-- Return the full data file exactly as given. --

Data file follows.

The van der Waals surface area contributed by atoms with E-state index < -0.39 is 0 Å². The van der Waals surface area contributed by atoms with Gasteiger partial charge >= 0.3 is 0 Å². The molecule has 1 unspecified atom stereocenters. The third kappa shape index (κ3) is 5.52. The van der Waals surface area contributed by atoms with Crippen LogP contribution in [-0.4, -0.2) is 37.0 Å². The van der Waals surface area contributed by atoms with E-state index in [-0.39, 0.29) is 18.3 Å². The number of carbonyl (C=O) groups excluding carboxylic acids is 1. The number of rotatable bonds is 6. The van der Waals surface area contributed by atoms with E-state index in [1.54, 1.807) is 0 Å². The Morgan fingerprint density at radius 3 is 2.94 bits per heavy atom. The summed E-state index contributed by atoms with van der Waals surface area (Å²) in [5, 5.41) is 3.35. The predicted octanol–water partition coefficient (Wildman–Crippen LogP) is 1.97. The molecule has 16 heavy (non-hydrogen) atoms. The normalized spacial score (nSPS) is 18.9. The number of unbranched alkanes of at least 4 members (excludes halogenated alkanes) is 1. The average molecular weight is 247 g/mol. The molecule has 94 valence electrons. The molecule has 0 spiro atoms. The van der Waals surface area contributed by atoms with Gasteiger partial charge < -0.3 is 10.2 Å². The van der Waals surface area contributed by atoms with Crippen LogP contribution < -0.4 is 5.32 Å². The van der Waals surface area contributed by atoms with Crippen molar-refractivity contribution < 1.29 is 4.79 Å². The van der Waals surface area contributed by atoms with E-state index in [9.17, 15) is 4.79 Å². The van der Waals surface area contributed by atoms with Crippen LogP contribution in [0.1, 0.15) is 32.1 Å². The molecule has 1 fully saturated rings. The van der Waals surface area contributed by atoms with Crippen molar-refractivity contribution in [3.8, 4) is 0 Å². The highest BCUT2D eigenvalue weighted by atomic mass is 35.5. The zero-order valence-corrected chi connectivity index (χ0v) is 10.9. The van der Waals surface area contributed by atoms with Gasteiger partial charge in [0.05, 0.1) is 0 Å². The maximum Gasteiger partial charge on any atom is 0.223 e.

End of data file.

The van der Waals surface area contributed by atoms with E-state index < -0.39 is 0 Å². The van der Waals surface area contributed by atoms with Gasteiger partial charge >= 0.3 is 0 Å². The molecule has 1 unspecified atom stereocenters. The third kappa shape index (κ3) is 5.52. The van der Waals surface area contributed by atoms with Crippen LogP contribution in [-0.4, -0.2) is 37.0 Å². The van der Waals surface area contributed by atoms with E-state index in [-0.39, 0.29) is 18.3 Å². The number of carbonyl (C=O) groups excluding carboxylic acids is 1. The number of rotatable bonds is 6. The van der Waals surface area contributed by atoms with E-state index in [1.54, 1.807) is 0 Å². The Morgan fingerprint density at radius 3 is 2.94 bits per heavy atom. The summed E-state index contributed by atoms with van der Waals surface area (Å²) in [5, 5.41) is 3.35. The predicted octanol–water partition coefficient (Wildman–Crippen LogP) is 1.97. The molecule has 16 heavy (non-hydrogen) atoms. The normalized spacial score (nSPS) is 18.9. The number of unbranched alkanes of at least 4 members (excludes halogenated alkanes) is 1. The average molecular weight is 247 g/mol. The molecule has 94 valence electrons. The molecule has 0 spiro atoms. The van der Waals surface area contributed by atoms with Gasteiger partial charge < -0.3 is 10.2 Å². The van der Waals surface area contributed by atoms with Crippen LogP contribution < -0.4 is 5.32 Å². The van der Waals surface area contributed by atoms with Crippen molar-refractivity contribution < 1.29 is 4.79 Å². The van der Waals surface area contributed by atoms with E-state index in [9.17, 15) is 4.79 Å². The van der Waals surface area contributed by atoms with Crippen LogP contribution in [0.1, 0.15) is 32.1 Å². The molecule has 1 fully saturated rings. The van der Waals surface area contributed by atoms with Crippen molar-refractivity contribution in [3.8, 4) is 0 Å². The highest BCUT2D eigenvalue weighted by atomic mass is 35.5. The zero-order valence-corrected chi connectivity index (χ0v) is 10.9. The van der Waals surface area contributed by atoms with Gasteiger partial charge in [0.05, 0.1) is 0 Å². The maximum Gasteiger partial charge on any atom is 0.223 e.